Publication
Title
Insight in the conspiracist’s mind
Author
Abstract
The motto of the conspiracist, “Do your own research,” may seem ludicrous to scientists. Indeed, it is often dismissed as a mere rhetorical device that conspiracists use to give themselves the semblance of science. In this perspective paper, we explore the information-seeking activities (“research”) that conspiracists do engage in. Drawing on the experimental psychology of aha experiences, we explain how these activities, as well as the epistemic experiences that precede (curiosity) or follow (insight or “aha” experiences) them, may play a crucial role in the appeal and development of conspiracy beliefs. Aha moments have properties that can be exploited by conspiracy theories, such as the potential for false but seemingly grounded conclusions. Finally, we hypothesize that the need for autonomous epistemic agency and discovery is universal but increases as people experience more uncertainty and/or feel epistemically excluded in society, hence linking it to existing literature on explaining conspiracy theories.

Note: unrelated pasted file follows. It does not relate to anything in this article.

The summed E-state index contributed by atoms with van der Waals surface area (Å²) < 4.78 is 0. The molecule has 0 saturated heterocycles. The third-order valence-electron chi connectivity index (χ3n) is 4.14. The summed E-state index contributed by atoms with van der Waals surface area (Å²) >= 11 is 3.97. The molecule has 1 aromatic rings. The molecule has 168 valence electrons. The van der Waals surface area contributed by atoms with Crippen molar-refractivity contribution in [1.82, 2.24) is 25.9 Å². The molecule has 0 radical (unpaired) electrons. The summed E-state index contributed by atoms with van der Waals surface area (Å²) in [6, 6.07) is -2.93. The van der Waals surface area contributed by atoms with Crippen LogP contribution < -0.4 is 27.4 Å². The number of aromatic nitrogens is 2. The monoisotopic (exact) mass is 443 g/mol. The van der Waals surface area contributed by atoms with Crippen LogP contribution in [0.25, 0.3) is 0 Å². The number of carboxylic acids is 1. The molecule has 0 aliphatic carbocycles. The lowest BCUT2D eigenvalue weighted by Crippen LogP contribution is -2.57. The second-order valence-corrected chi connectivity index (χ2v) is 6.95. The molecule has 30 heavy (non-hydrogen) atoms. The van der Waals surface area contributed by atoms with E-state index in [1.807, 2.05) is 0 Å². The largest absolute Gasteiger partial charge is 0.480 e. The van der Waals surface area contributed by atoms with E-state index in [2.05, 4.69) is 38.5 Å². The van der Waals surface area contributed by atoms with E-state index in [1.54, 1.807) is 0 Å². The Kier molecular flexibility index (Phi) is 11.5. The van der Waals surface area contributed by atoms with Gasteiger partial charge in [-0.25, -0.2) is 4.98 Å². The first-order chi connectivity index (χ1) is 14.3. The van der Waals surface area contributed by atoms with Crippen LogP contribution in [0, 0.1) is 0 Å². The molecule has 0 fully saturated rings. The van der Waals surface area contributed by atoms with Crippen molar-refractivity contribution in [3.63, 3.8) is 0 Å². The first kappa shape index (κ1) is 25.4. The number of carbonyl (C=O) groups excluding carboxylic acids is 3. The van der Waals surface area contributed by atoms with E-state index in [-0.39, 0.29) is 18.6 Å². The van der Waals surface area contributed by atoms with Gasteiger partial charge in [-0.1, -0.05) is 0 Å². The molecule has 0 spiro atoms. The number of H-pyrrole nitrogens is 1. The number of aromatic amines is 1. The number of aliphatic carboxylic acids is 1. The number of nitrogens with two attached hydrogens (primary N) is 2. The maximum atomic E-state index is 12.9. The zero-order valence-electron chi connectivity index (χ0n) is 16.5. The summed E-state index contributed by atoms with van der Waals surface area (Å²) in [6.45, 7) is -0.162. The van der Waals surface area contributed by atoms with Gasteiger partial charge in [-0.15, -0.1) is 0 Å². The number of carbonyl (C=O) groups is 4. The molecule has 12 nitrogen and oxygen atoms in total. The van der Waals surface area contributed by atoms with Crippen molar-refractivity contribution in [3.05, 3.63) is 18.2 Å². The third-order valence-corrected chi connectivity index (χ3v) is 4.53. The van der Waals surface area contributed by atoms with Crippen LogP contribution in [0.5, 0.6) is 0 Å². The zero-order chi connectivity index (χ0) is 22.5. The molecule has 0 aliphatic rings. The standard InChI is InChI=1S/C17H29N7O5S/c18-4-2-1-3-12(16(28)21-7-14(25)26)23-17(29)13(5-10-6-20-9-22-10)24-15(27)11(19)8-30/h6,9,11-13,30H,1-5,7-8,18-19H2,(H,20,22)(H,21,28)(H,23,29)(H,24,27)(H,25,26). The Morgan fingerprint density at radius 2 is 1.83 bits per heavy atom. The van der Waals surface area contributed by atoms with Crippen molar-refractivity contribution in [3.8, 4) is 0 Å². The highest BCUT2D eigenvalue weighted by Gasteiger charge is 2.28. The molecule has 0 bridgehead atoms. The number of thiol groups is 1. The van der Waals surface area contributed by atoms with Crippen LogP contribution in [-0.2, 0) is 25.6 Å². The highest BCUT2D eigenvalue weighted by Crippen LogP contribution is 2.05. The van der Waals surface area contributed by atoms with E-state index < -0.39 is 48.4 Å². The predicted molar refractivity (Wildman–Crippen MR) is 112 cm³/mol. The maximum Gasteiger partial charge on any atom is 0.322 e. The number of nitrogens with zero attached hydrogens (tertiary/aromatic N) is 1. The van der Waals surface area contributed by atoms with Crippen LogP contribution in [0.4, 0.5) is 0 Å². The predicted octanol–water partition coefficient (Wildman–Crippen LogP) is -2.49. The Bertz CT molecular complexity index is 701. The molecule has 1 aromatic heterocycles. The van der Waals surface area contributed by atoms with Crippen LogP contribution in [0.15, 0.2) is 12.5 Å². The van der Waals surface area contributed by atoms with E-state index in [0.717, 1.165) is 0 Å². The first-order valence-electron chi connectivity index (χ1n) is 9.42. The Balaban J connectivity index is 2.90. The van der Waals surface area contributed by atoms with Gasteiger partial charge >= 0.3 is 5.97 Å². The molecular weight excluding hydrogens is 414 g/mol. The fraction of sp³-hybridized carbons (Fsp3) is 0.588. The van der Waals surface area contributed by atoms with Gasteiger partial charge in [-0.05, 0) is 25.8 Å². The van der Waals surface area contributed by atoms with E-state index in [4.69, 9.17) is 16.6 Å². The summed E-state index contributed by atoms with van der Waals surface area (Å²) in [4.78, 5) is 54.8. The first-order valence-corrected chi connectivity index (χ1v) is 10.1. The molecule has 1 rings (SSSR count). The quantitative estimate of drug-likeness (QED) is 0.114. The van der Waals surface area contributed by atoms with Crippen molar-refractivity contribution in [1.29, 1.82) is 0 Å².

Language
English
Source (journal)
Personality and social psychology review. - Beverly Hills, Calif.
Publication
Beverly Hills, Calif. : 2023
ISSN
1088-8683
DOI
10.1177/10888683231203145
Volume/pages
(2023) , p. 1-23
ISI
001073216900001
Pubmed ID
37776304
Full text (Publisher's DOI)
Full text (open access)
UAntwerpen
Faculty/Department
Research group
Project info
Understanding Self-Deception.
Epigenetics, experience and responsibility: implications for neurodevelopmental disorders (NEUROEPIGENETHICS).
A Tale of Two Processes. The dynamic interplay between emotion and cognition when learning from texts.
Publication type
Subject
Affiliation
Publications with a UAntwerp address
External links
Web of Science
Record
Identifier
Creation 18.10.2023
Last edited 02.02.2024
To cite this reference